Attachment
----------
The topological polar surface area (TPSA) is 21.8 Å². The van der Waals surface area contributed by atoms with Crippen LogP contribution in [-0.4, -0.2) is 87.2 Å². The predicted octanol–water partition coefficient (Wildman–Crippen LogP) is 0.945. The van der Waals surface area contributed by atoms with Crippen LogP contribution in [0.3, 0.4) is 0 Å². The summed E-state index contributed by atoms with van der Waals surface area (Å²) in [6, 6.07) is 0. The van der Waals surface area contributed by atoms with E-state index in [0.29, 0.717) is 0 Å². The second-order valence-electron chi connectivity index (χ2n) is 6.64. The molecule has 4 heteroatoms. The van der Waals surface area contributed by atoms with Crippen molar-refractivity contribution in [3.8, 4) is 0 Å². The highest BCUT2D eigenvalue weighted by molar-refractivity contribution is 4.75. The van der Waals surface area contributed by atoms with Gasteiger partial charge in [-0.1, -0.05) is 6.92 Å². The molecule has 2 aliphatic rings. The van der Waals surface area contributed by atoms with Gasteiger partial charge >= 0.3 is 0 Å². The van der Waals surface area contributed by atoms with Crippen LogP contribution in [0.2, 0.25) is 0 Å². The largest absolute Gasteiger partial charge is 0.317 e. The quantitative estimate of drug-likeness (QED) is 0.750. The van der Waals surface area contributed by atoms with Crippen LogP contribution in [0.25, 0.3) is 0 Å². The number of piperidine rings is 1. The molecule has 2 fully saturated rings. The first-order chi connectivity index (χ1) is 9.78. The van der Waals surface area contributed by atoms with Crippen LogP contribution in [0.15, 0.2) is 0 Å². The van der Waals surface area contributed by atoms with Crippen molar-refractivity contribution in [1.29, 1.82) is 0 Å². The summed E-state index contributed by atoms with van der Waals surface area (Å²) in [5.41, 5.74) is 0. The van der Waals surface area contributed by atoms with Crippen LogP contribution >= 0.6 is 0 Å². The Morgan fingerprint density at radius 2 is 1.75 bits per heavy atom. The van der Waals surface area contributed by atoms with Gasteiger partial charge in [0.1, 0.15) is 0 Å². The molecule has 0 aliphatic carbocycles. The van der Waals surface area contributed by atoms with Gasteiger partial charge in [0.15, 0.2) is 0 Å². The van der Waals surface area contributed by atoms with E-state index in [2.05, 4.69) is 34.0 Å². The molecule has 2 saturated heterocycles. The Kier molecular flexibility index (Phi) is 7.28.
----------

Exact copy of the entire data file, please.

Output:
The topological polar surface area (TPSA) is 21.8 Å². The van der Waals surface area contributed by atoms with Crippen LogP contribution in [-0.4, -0.2) is 87.2 Å². The predicted octanol–water partition coefficient (Wildman–Crippen LogP) is 0.945. The van der Waals surface area contributed by atoms with Crippen LogP contribution in [0.3, 0.4) is 0 Å². The summed E-state index contributed by atoms with van der Waals surface area (Å²) in [6, 6.07) is 0. The van der Waals surface area contributed by atoms with E-state index in [0.29, 0.717) is 0 Å². The second-order valence-electron chi connectivity index (χ2n) is 6.64. The molecule has 4 heteroatoms. The van der Waals surface area contributed by atoms with Crippen molar-refractivity contribution in [3.8, 4) is 0 Å². The highest BCUT2D eigenvalue weighted by molar-refractivity contribution is 4.75. The van der Waals surface area contributed by atoms with Gasteiger partial charge in [-0.1, -0.05) is 6.92 Å². The molecule has 2 aliphatic rings. The van der Waals surface area contributed by atoms with Gasteiger partial charge >= 0.3 is 0 Å². The van der Waals surface area contributed by atoms with Crippen LogP contribution in [0.2, 0.25) is 0 Å². The largest absolute Gasteiger partial charge is 0.317 e. The quantitative estimate of drug-likeness (QED) is 0.750. The van der Waals surface area contributed by atoms with Crippen LogP contribution in [0.25, 0.3) is 0 Å². The number of piperidine rings is 1. The molecule has 2 fully saturated rings. The first-order chi connectivity index (χ1) is 9.78. The van der Waals surface area contributed by atoms with Crippen LogP contribution in [0.15, 0.2) is 0 Å². The van der Waals surface area contributed by atoms with Crippen molar-refractivity contribution in [1.29, 1.82) is 0 Å². The summed E-state index contributed by atoms with van der Waals surface area (Å²) in [5.41, 5.74) is 0. The van der Waals surface area contributed by atoms with Crippen LogP contribution >= 0.6 is 0 Å². The Morgan fingerprint density at radius 2 is 1.75 bits per heavy atom. The van der Waals surface area contributed by atoms with Gasteiger partial charge in [0.1, 0.15) is 0 Å². The molecule has 0 aliphatic carbocycles. The van der Waals surface area contributed by atoms with Gasteiger partial charge in [0.15, 0.2) is 0 Å². The van der Waals surface area contributed by atoms with E-state index in [2.05, 4.69) is 34.0 Å². The molecule has 2 saturated heterocycles. The Kier molecular flexibility index (Phi) is 7.28.